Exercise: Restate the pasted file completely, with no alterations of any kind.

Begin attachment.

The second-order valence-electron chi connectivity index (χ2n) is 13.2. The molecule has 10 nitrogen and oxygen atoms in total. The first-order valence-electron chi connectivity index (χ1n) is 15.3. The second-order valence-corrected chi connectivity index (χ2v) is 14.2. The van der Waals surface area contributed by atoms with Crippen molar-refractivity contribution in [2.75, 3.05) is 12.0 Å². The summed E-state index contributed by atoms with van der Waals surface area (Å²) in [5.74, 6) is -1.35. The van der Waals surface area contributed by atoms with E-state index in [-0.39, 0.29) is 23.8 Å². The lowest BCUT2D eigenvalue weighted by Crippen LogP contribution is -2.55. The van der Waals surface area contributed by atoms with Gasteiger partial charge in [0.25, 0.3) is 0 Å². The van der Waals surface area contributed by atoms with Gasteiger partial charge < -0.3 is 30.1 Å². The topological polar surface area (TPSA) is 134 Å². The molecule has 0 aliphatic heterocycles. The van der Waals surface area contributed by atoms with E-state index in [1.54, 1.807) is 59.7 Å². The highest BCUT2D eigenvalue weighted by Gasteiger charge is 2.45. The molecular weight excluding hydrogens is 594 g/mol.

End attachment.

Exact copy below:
The second-order valence-electron chi connectivity index (χ2n) is 13.2. The molecule has 10 nitrogen and oxygen atoms in total. The first-order valence-electron chi connectivity index (χ1n) is 15.3. The second-order valence-corrected chi connectivity index (χ2v) is 14.2. The van der Waals surface area contributed by atoms with Crippen molar-refractivity contribution in [2.75, 3.05) is 12.0 Å². The summed E-state index contributed by atoms with van der Waals surface area (Å²) in [5.74, 6) is -1.35. The van der Waals surface area contributed by atoms with E-state index in [-0.39, 0.29) is 23.8 Å². The lowest BCUT2D eigenvalue weighted by Crippen LogP contribution is -2.55. The van der Waals surface area contributed by atoms with Gasteiger partial charge in [0.25, 0.3) is 0 Å². The van der Waals surface area contributed by atoms with Gasteiger partial charge < -0.3 is 30.1 Å². The topological polar surface area (TPSA) is 134 Å². The molecule has 0 aliphatic heterocycles. The van der Waals surface area contributed by atoms with E-state index in [1.54, 1.807) is 59.7 Å². The highest BCUT2D eigenvalue weighted by Gasteiger charge is 2.45. The molecular weight excluding hydrogens is 594 g/mol.